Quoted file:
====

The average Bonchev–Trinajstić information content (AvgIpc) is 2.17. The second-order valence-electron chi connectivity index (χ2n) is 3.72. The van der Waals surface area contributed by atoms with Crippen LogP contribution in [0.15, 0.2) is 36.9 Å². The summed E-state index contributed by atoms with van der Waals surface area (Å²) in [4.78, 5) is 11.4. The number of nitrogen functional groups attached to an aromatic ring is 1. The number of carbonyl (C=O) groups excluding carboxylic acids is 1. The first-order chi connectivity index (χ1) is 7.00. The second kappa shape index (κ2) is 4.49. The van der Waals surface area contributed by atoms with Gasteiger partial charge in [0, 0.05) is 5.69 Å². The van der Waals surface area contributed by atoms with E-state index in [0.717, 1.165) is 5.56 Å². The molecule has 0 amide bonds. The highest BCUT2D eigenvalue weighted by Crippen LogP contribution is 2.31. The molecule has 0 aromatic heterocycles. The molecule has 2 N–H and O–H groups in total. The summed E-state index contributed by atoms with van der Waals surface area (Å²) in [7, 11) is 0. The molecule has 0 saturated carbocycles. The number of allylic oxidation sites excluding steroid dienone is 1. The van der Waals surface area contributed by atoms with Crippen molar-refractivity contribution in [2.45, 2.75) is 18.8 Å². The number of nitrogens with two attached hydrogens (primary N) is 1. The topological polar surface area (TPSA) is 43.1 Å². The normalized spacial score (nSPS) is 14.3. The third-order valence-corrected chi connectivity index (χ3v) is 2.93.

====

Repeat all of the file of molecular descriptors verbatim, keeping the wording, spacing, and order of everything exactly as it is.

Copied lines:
The average Bonchev–Trinajstić information content (AvgIpc) is 2.17. The second-order valence-electron chi connectivity index (χ2n) is 3.72. The van der Waals surface area contributed by atoms with Crippen LogP contribution in [0.15, 0.2) is 36.9 Å². The summed E-state index contributed by atoms with van der Waals surface area (Å²) in [4.78, 5) is 11.4. The number of nitrogen functional groups attached to an aromatic ring is 1. The number of carbonyl (C=O) groups excluding carboxylic acids is 1. The first-order chi connectivity index (χ1) is 7.00. The second kappa shape index (κ2) is 4.49. The van der Waals surface area contributed by atoms with Gasteiger partial charge in [0, 0.05) is 5.69 Å². The van der Waals surface area contributed by atoms with E-state index in [0.717, 1.165) is 5.56 Å². The molecule has 0 amide bonds. The highest BCUT2D eigenvalue weighted by Crippen LogP contribution is 2.31. The molecule has 0 aromatic heterocycles. The molecule has 2 N–H and O–H groups in total. The summed E-state index contributed by atoms with van der Waals surface area (Å²) in [7, 11) is 0. The molecule has 0 saturated carbocycles. The number of allylic oxidation sites excluding steroid dienone is 1. The van der Waals surface area contributed by atoms with Crippen molar-refractivity contribution in [2.45, 2.75) is 18.8 Å². The number of nitrogens with two attached hydrogens (primary N) is 1. The topological polar surface area (TPSA) is 43.1 Å². The normalized spacial score (nSPS) is 14.3. The third-order valence-corrected chi connectivity index (χ3v) is 2.93.